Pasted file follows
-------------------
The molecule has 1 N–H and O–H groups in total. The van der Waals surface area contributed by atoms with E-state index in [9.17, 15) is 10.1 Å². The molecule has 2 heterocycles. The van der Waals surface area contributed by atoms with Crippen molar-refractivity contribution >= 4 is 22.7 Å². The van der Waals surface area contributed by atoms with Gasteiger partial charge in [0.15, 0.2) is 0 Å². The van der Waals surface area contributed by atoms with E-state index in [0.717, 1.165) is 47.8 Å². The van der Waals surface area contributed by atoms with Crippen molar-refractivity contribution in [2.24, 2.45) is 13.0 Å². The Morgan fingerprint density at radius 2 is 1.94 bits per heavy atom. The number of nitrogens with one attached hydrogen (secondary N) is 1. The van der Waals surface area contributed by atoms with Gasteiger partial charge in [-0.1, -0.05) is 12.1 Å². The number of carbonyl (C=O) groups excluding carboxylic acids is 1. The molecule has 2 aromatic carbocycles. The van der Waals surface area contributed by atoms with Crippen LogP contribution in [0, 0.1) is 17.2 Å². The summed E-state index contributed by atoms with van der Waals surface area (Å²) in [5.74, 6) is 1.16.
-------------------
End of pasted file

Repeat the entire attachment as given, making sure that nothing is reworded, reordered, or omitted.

The molecule has 1 N–H and O–H groups in total. The van der Waals surface area contributed by atoms with E-state index in [9.17, 15) is 10.1 Å². The molecule has 2 heterocycles. The van der Waals surface area contributed by atoms with Crippen molar-refractivity contribution >= 4 is 22.7 Å². The van der Waals surface area contributed by atoms with Gasteiger partial charge in [0.15, 0.2) is 0 Å². The van der Waals surface area contributed by atoms with E-state index in [0.717, 1.165) is 47.8 Å². The van der Waals surface area contributed by atoms with Crippen molar-refractivity contribution in [2.24, 2.45) is 13.0 Å². The Morgan fingerprint density at radius 2 is 1.94 bits per heavy atom. The number of nitrogens with one attached hydrogen (secondary N) is 1. The van der Waals surface area contributed by atoms with Gasteiger partial charge in [-0.1, -0.05) is 12.1 Å². The number of carbonyl (C=O) groups excluding carboxylic acids is 1. The molecule has 2 aromatic carbocycles. The van der Waals surface area contributed by atoms with Crippen LogP contribution in [0, 0.1) is 17.2 Å². The summed E-state index contributed by atoms with van der Waals surface area (Å²) in [5.74, 6) is 1.16.